The business of cleaning up videos 2

CEO Neal Harmon shows a phone with the VidAngel app at VidAngel's office in Provo on Monday, Aug. 10, 2015. VidAngel allows users to legal stream movies with filtering to remove objectionable content. SPENSER HEAPS, Daily Herald

After removing all movies from its service, the popular Provo-based video filtering service, VidAngel, has taken another legal blow, despite vehement assertation of its perceived legal protections and business model legitimacy.

VidAngel is a filtering service, similar to ClearPlay, which allows VidAngel customers to rent movies and filter content, such as vulgarity, nudity and violence.

VidAngel customers must pay $20 for their first purchase through their service. VidAngel says customers then “own” the movie, and provide filters for viewing. Customers can then sell the movie back to VidAngel, and a $19 credit is returned. In effect, the model is that customers only spend a dollar on movie purchases.

Disney, LucasFilm, 20th Century Fox and Warner Bros. initiated a lawsuit against VidAngel in June on grounds that VidAngel’s filtering service violates hallmark copyright laws and regulations.

On Dec. 29, VidAngel complied with an order by U.S. District Court Judge Andre Birotte Jr. to remove all movies from the video service.

“The Court determined that the (studios) demonstrated a likelihood of imminent, irreparable injury in the absence of an injunction,” Birotte noted in his ruling. “VidAngel has not sufficiently shown that the public interest supports a stay of the preliminary injunction.”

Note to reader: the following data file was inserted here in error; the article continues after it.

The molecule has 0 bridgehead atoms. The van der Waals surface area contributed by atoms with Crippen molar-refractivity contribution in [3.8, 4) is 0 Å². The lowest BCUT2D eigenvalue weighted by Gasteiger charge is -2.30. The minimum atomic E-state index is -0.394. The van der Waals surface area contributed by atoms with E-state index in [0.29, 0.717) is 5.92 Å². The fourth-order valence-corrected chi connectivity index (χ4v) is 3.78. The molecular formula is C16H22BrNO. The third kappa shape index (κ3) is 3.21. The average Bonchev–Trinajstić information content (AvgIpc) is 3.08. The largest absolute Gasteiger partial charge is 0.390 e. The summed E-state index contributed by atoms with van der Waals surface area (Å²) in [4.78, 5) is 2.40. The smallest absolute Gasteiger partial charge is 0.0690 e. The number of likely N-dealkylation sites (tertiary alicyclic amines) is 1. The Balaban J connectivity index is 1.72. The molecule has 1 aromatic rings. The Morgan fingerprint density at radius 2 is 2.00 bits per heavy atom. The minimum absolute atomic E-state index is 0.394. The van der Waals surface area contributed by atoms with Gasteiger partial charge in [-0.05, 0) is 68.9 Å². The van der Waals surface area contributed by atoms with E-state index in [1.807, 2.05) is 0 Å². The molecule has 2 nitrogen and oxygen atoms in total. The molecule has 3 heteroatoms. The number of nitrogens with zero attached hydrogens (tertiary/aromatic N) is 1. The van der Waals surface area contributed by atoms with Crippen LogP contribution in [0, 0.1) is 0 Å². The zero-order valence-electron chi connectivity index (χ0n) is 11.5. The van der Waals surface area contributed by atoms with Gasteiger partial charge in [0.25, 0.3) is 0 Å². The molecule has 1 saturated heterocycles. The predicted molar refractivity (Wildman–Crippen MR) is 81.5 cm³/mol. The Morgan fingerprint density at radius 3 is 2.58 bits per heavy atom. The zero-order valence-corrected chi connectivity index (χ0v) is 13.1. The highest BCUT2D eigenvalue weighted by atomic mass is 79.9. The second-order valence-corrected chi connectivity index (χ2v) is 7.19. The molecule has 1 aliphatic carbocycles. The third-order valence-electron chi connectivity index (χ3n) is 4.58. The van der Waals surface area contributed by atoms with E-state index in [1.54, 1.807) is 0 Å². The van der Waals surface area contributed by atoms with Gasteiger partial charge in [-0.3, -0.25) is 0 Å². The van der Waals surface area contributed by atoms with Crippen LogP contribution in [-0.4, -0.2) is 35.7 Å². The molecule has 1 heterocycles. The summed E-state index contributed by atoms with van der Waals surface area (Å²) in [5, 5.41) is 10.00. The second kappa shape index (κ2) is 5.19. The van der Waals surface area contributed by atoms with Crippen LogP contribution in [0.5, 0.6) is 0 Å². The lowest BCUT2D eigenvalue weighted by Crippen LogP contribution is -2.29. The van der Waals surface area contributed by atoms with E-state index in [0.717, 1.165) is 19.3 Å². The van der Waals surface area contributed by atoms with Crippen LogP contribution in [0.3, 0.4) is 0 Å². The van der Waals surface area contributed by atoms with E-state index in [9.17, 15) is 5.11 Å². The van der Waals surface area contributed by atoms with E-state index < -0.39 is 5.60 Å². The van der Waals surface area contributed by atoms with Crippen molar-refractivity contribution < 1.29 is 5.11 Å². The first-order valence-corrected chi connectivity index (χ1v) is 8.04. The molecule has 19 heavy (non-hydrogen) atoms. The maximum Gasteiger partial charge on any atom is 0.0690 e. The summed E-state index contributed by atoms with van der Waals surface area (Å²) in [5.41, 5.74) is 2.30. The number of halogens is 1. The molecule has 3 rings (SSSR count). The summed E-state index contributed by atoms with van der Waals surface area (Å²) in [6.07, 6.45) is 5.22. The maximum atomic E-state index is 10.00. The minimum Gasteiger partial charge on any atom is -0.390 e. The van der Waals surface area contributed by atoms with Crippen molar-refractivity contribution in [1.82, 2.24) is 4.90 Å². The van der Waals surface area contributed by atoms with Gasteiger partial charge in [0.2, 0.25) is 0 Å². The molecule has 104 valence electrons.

But the battle isn’t over, and on Tuesday, Peter Stris filed a reply to the Ninth Circuit Court of Appeals, supporting an emergency motion to stay Birotte’s order.

“The Studios’ strategy in this matter has been to defame VidAngel as a 'pirate,' … and shamelessly claim they will be irreparably harmed unless a small Utah start-up is shuttered,” Stris’s reply reads.

Stris stated VidAngel pays the studio millions each year by purchasing authorized copies of DVDs, which it then sells and streams to VidAngel customers.

VidAngel cites the Family Movie Act, which protects filtering services, as protection for their business model.

However, the motion to stay Birotte’s order was denied Thursday by appellate judges Edward Leavy and Barry Silverman. Should VidAngel lose the legal fight in district court, it has noted it will appeal the case to the U.S. Supreme Court.

Stris’s reply opined the studios suffer little to no harm because of their service, yet VidAngel is all but “destroyed” by complying with this order while waiting for the case to play out.

“VidAngel should not be destroyed in the interim on the pretense that it threatens the most powerful media conglomerates in the world,” the reply reads. “It is not even clear that the Studios have been damaged at all, let alone subjected to irreparable injury.”

Kurt Hanson is the Breaking News and Courts reporter for the Daily Herald. He can be reached via email at Follow him on Twitter: @hansonherald.

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Kurt is the city editor and oversees the Daily Herald's news content.

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